LINGUIST List 23.4217|
Tue Oct 09 2012
Calls: Syntax, Morphology, Pragmatics, Typology/Croatia
Editor for this issue: Alison Zaharee
From: Simone Heinold <heinoldlingua.uni-frankfurt.de>
Subject: Imperatives and other Directive Strategies
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Full Title: Imperatives and other Directive Strategies
Date: 18-Sep-2013 - 21-Sep-2013
Location: Split, Croatia
Contact Person: Simone Heinold
Meeting Email: < click here to access email >
Linguistic Field(s): Morphology; Pragmatics; Syntax; Typology
Call Deadline: 05-Nov-2012
Imperatives and other Directive Strategies
Workshop for the 2013 Annual Meeting of the Societas Linguistica Europaea (SLE), in Split, Croatia, September 18-21
Of late, the traditional discussion about the role and function of imperatives in the languages of the world has been complemented by their comparison to other, mostly less frequent functional equivalents that exist in different forms in many languages (Birjulin & Xrakovskij 2001, Aikhenvald 2010, Devos & Van Olmen forthc.). These functional equivalents are not only of interest from the point of view of typology, in which reasons for their emergence and existence alongside the imperative are discussed. Formal research in this domain also shows that such alternatives offer a challenge for traditional analyses at the syntax-pragmatics interface. Here, topics such as non-finiteness, agreement and different types of addressees play a central role in the literature (Fries 1983, Donhauser 1986, Wunderlich 1994, Gärtner (to appear)).
Call for Papers:
For our workshop at the 2013 Annual Meeting of the Societas Linguistica Europaea (SLE) in Split, Croatia, we are looking for papers from all linguistic frameworks that deal with imperatives or other directive strategies such as infinitives, participles, free subordinate clauses, verbless constructions and the like.
We would like to invite researchers that work on one or several of the following topics:
1. Do imperatives cover the same pragmatic functions in all languages?
In most languages, imperatives can express more than just the prototypical speech act of order. They can also be used for advice, wishes, permissions and the like (De Clerck 2006, Van Olmen 2011, Kaufmann 2011, Heinold 2012). We welcome papers that discuss not only methods for the classification of the functions that imperatives have but also corpus-based analyses that show how imperatives work in different languages, which functions they fulfill and how frequent they are.
2. What are the differences between imperatives and alternative constructions?
This research question has to do with the formal difference between imperatives and their functional equivalents. In many languages the alternatives pose theoretical problems due to their non-finite morphology (infinitives, participles) or/and their origin as non-directive dependent units inside more complex syntactic constructions (infinitives, participles, subordinate clauses). We invite speakers who deal with one or several of the following questions: in which way -morphological or syntactic - are the alternative forms different?; are they able to syntactically omit or realize the addressee of the action expressed by the verb?; which types of addressees can they be directed at (1., 2., 3. person; singular/plural)?; are there morphological particularities of the verb (finite/non-finite/semi-finite forms) and which conclusions can be drawn from this for a definition of finiteness?; what pragmatic effects do these morphological or syntactic properties have?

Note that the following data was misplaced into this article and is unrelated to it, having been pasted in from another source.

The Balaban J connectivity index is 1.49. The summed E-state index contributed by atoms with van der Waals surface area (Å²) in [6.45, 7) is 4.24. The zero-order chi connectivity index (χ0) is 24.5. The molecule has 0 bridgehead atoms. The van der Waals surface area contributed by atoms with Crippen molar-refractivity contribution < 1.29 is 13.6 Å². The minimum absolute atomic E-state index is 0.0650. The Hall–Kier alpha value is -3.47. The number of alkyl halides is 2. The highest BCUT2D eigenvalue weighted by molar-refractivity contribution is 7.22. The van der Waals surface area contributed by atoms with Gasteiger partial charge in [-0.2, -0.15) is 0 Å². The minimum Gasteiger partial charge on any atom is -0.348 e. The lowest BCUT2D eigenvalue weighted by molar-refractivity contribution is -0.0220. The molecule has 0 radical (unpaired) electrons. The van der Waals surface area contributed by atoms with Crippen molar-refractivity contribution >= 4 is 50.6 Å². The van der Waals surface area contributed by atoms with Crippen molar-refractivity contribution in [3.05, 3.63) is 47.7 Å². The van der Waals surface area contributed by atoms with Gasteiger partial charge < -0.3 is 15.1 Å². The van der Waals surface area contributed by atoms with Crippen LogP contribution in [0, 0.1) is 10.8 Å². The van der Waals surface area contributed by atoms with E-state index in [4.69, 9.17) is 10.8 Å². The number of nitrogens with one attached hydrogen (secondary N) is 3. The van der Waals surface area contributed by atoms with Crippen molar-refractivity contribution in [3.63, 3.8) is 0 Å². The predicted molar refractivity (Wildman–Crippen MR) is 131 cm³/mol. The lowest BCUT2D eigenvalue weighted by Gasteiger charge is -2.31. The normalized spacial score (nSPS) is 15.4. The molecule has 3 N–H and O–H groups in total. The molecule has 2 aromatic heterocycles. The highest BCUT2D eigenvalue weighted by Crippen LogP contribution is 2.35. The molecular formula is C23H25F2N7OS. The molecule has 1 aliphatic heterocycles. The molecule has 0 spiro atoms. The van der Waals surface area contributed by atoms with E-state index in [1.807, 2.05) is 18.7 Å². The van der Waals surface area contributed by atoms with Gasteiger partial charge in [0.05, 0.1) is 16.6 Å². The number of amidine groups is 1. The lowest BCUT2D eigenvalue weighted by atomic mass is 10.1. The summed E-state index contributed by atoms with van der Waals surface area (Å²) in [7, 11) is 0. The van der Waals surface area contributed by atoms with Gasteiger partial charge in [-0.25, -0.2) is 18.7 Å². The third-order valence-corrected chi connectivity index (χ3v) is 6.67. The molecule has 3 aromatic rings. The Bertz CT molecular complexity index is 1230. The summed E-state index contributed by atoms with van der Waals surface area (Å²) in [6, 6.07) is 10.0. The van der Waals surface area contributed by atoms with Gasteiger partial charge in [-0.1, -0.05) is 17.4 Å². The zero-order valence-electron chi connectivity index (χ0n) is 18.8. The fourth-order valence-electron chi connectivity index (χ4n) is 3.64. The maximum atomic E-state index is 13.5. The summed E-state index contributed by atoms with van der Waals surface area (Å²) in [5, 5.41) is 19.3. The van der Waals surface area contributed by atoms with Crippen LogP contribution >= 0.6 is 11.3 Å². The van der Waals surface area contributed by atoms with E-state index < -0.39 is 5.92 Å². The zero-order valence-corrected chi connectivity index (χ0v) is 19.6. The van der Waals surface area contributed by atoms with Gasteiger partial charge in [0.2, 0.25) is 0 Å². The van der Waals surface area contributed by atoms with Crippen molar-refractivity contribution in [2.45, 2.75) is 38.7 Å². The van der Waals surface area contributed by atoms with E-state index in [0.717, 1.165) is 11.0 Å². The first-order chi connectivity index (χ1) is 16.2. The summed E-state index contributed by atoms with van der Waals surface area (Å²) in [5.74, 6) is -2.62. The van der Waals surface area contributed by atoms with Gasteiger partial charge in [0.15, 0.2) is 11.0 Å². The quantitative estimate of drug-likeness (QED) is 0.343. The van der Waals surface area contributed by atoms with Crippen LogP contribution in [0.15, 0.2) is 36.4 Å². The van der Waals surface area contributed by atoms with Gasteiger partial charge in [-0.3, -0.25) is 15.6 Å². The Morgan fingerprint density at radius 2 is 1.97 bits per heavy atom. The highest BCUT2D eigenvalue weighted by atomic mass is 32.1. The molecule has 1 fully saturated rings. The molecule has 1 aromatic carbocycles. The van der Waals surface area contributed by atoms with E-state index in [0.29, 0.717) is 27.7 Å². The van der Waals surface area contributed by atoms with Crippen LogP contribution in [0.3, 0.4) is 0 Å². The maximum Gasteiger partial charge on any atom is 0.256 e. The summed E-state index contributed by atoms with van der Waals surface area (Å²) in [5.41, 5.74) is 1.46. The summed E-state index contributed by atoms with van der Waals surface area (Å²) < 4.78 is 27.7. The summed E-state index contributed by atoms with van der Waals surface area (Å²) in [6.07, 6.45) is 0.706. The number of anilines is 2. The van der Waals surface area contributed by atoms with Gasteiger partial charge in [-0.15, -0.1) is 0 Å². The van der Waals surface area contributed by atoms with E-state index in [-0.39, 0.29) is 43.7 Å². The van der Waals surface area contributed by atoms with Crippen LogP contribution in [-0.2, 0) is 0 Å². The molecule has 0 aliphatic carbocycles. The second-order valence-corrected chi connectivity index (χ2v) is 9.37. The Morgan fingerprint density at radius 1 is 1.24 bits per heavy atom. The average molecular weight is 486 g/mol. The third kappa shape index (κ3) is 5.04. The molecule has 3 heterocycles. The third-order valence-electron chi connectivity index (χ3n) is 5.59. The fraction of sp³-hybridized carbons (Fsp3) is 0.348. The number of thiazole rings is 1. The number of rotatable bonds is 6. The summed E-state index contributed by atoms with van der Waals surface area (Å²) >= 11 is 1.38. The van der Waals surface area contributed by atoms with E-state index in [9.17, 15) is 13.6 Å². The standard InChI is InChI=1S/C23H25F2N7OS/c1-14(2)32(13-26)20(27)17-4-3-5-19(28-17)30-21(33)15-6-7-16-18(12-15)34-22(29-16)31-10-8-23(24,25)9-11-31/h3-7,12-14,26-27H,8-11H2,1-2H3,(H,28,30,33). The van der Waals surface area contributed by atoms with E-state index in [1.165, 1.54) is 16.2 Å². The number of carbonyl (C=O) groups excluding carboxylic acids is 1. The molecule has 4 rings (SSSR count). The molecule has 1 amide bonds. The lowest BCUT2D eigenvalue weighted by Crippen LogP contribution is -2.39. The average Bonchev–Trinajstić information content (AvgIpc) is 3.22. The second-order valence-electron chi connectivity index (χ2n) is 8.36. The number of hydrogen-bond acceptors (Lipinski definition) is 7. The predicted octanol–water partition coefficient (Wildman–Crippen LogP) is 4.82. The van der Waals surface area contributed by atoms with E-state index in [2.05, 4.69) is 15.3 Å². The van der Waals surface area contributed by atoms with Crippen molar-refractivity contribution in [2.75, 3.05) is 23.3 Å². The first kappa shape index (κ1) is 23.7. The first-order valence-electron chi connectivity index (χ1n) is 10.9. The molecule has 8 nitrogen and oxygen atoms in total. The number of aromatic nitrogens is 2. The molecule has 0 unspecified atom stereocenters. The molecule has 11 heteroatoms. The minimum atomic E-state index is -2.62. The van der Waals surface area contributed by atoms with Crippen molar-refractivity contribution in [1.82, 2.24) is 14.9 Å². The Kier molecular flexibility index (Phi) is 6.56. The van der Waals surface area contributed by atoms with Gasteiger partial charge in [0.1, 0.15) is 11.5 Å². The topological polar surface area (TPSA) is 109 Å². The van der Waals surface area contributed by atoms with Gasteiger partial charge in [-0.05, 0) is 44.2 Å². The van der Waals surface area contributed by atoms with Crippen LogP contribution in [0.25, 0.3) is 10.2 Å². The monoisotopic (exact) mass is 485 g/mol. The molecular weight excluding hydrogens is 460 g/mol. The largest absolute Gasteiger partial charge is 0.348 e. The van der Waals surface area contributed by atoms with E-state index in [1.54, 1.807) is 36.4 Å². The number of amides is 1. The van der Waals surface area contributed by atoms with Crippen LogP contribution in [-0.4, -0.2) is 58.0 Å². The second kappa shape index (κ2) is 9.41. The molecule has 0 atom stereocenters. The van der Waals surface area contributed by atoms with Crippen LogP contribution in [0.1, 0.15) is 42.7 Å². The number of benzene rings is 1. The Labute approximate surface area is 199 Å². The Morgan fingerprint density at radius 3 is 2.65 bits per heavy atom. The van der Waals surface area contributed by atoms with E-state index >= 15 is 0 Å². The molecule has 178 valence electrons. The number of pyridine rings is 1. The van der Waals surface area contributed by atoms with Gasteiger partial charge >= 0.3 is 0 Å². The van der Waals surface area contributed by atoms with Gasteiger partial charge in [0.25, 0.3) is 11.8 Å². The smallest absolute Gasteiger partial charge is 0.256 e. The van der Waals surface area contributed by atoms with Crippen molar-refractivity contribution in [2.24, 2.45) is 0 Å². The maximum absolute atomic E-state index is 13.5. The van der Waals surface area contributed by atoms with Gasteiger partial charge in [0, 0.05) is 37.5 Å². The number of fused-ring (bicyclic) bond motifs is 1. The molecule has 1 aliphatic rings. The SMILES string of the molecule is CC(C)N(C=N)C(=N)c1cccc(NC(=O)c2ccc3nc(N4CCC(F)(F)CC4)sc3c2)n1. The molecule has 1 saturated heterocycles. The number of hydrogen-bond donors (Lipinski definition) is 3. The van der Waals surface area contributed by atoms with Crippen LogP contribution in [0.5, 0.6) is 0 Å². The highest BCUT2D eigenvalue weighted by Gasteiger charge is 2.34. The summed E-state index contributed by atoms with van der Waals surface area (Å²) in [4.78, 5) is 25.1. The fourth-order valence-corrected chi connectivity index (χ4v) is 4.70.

3. What motivates the use of alternative constructions?
Equivalence, also the functional kind, might be expected to be a rare phenomenon. So when two or more forms seem to compete for the same meaning or function in one language, as it seems to be the case with directives, it is appropriate to ask if they are really interchangeable or if one of the forms can do things that the other cannot. We are looking for explanations (mostly of a pragmatic or semantic nature) for the presence of alternative forms. The typological literature in particular regards the existence of functional equivalents to the imperative as a matter of politeness (Aikhenvald 2010, Van Olmen 2010). But their pragmatic properties too seem to differ from those of the imperative (Van Olmen 2011, Heinold 2012): some forms are restricted to or extremely frequent with one particular speech act while other forms can cover a large array of meanings. The morphological and syntactic properties of the functional equivalents also differ from those of the imperative. For prohibitive structures, for instance, the negation first principle seems to play a role as well.
4. Do similar alternative constructions do the same thing in different languages?
This last question again has to do with the comparison of languages. In German, for instance, infinitives can occur in positive as well as negative contexts while, in Dutch, they strongly correlate with negation. German past participles, by contrast, cannot co-occur with nicht-negation and other strategies are developed to indicate that an action is supposed to be terminated. Here, we are interested in papers that discuss the behavior of alternative forms in different languages and in different environments such as negation or modification (e.g. by modal particles).
Please send an abstract of 300 words (without references) as a pdf-document to both Simone Heinold (heinoldlingua.uni-frankfurt.de) and Daniël Van Olmen (daniel.vanolmenua.ac.be) by no later than November 5, 2012. The language of both the abstract and the presentation is English.
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